What is the best breakfast?

Judith Wills / 02 May 2014

What is the best breakfast to start the day with? Weight loss blogger Judith Wills considers the conflicting research, and wonders whether it really is the most important meal of the day or not.

What did you have for breakfast today? The full monty fry-up? A small bowl of low-sugar cereal with skimmed milk? Smoked salmon and quails eggs with French toast? A health smoothie as recommended by Vogue style guru Calgary Avansino, containing no less than 20 mostly obscure ingredients (“I make it every morning for my family”). Or like me, did you have some natural full-fat bio yogurt with mixed berries, nuts and seeds – my regular weekday choice?

Or did you go without, perhaps? A quarter of us skip breakfast at least some of the time.

Having more or less got over the labyrinthitis I told you about – which causes horrible bouts of severe dizziness – my head is spinning for a different reason now, as I try to digest not only my breakfast but the new wave of conflicting advice about whether or not breakfast is important for health, for dieters or for weight control.

I confess that for many years I never ate breakfast. Thinking back, I can remember even in my early twenties, getting up, dashing to get ready and going off to work without a thought of anything other than a cup of tea. I'd have a cheese roll from the work trolley mid-morning, a stodgy lunch in the cafe and my evening meal would often be another cheese roll in the pub after work, an omelette and chips at the iconic Golden Egg cafe in Fleet Street, or whatever I could find at home in my West Kensington bedsit – usually, very little.

You can see what a nutritious, balanced diet I had. Over the years it got a lot better but I still didn't eat breakfast – in fact only started a decade or so ago because a) Husband nagged me, b) most research at the time said it was an important meal for body energy, brain power and could help one eat less at lunchtime and c) I have the luxury of no longer having to commute or do school runs or rush to the office upstairs most mornings, so breakfast is a nice thing to do, while reading the papers. Civilised!

But in truth when I forsook breakfast and ate erratically, I was quite skinny, I was quite fit and healthy, my brain was in reasonable working order and no dreadful consequences befell me. Since I've started eating it every day, I am no longer skinny and have to try hard to keep my weight down. Of course, the change is not all down to breakfast – as we age our metabolism slows down, I'm doing much less 'natural' exercise (i.e. exercise in everyday living rather than a set routine) than I used to, far less. And my meals are indeed regular and probably enjoyed too much.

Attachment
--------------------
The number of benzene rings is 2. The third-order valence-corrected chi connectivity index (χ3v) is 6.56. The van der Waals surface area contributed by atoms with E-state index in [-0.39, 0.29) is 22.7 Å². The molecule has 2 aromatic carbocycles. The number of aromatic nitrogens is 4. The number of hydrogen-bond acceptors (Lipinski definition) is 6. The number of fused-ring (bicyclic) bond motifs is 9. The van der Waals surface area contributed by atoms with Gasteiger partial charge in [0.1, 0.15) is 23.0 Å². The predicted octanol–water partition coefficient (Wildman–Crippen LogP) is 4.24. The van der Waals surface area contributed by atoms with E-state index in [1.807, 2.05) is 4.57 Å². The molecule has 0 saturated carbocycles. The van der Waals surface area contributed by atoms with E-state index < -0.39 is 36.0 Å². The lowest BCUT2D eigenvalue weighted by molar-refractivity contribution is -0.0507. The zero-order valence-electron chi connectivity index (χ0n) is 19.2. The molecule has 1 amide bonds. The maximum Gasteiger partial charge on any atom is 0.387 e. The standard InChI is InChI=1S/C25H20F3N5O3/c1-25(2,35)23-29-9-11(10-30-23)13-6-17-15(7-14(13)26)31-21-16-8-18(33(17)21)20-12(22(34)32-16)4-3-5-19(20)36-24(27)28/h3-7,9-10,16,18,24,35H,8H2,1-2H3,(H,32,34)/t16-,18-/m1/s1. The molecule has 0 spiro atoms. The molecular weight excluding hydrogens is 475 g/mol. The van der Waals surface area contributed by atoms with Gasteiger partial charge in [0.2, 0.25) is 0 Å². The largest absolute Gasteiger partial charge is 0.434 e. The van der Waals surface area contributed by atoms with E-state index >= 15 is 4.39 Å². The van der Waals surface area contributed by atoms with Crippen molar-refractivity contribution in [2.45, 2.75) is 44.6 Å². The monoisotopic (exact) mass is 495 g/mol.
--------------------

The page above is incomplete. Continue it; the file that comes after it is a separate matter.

Meanwhile, the researchers and experts are still arguing furiously about breakfast pros and cons. A very recent study of women over 12 weeks each given the same number of calories a day, but at different times of day, found that those who had most calories for breakfast rather than in the evening lost more weight and an extra 1.8 inches off their waists. I wish!

Researchers at Imperial College London have found that breakfast-skippers are more likely to eat junk food. But another study from well-respected Dr Susan Jebb found that just a small breakfast of 300 calories was enough to control the amount guinea pigs ate for lunch and throughout the day. And as for health – a study of males concluded those who missed breakfast had a 27% higher risk of heart disease than those who didn't. (However another study finds men who have large late evening meals have a 55% higher risk of heart disease – you see why my head is spinning.)

The one thing most researchers more or less agree on is that when you do eat breakfast, you should make sure it contains the right type of food. This being – a good amount of protein, some fat, with a little carb. Such a breakfast appears to reduce hunger pangs throughout the morning as well as the amount of calories we eat for lunch. So maybe it's time to ditch the cornflakes with skimmed milk – a high-carb, low-protein start to the day. Ideal higher-protein breakfasts include eggs either boiled, poached or fried in a little groundnut or light olive oil; smoked salmon and other fish, hard cheese, even meat (though salty types such as bacon and ham should be eaten in moderation, and try not to eat meat later in the day as well) – and nuts and seeds – these being an ideally packaged combination of protein and fat and with no need to cook! I'm doing something right at breakfast time at last. I just wish it were helping me to lose weight but I'm still not 100% convinced on that score, at least not for me. So the head-spinning continues...

Ate last night:

A fish stew that wasn't

I found lots of odds and ends of fish in the freezer (it's fine to freeze fresh fish if you do so on the day you buy it, by the way) and was going to make a bouillabaisse, but then I couldn't be bothered, so I made a sort of fish soup without the liquid and we both agreed it was an excellent dinner, ideal for slimmers , as we had just a tiny tad of toasted ciabatta with it, and a large green salad.

I just cooked pieces of hake and monkfish fillet for five minutes or so (they were quite thick) in a little olive oil first, then removed them from the pan to keep warm. I added some very large shell-on prawns to the pan with lots of finely-chopped garlic and chilli (also from the freezer) and cooked them through, then added some smaller prawns, some ready-frozen scallops, lots of chopped parsley and lemon juice, some black pepper, a little salt, and a knob of butter. I stirred that around for a minute or two then returned the big fish to the pan for a minute, and served with more fresh herbs on top.

Read Judith's previous blog entries.

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